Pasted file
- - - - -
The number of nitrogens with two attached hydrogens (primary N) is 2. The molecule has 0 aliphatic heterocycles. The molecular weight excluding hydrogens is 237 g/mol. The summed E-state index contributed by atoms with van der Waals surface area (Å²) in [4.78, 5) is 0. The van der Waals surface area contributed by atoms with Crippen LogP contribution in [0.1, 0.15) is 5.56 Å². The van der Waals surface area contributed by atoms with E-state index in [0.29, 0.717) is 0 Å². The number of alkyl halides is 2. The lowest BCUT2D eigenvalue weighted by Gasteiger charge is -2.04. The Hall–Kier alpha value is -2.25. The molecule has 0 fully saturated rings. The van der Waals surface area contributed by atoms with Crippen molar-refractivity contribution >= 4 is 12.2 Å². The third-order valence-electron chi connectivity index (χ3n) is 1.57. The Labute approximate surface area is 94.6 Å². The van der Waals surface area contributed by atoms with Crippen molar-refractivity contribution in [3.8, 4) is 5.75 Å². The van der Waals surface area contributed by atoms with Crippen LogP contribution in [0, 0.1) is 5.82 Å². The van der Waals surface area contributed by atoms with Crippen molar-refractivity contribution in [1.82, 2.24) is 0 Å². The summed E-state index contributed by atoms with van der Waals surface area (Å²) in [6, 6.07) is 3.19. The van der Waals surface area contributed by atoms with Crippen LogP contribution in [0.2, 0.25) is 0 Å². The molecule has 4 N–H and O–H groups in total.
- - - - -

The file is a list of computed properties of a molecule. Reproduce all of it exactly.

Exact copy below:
The number of nitrogens with two attached hydrogens (primary N) is 2. The molecule has 0 aliphatic heterocycles. The molecular weight excluding hydrogens is 237 g/mol. The summed E-state index contributed by atoms with van der Waals surface area (Å²) in [4.78, 5) is 0. The van der Waals surface area contributed by atoms with Crippen LogP contribution in [0.1, 0.15) is 5.56 Å². The van der Waals surface area contributed by atoms with E-state index in [0.29, 0.717) is 0 Å². The number of alkyl halides is 2. The lowest BCUT2D eigenvalue weighted by Gasteiger charge is -2.04. The Hall–Kier alpha value is -2.25. The molecule has 0 fully saturated rings. The van der Waals surface area contributed by atoms with Crippen molar-refractivity contribution >= 4 is 12.2 Å². The third-order valence-electron chi connectivity index (χ3n) is 1.57. The Labute approximate surface area is 94.6 Å². The van der Waals surface area contributed by atoms with Crippen molar-refractivity contribution in [3.8, 4) is 5.75 Å². The van der Waals surface area contributed by atoms with Crippen LogP contribution in [0, 0.1) is 5.82 Å². The van der Waals surface area contributed by atoms with Crippen molar-refractivity contribution in [1.82, 2.24) is 0 Å². The summed E-state index contributed by atoms with van der Waals surface area (Å²) in [6, 6.07) is 3.19. The van der Waals surface area contributed by atoms with Crippen LogP contribution in [0.2, 0.25) is 0 Å². The molecule has 4 N–H and O–H groups in total.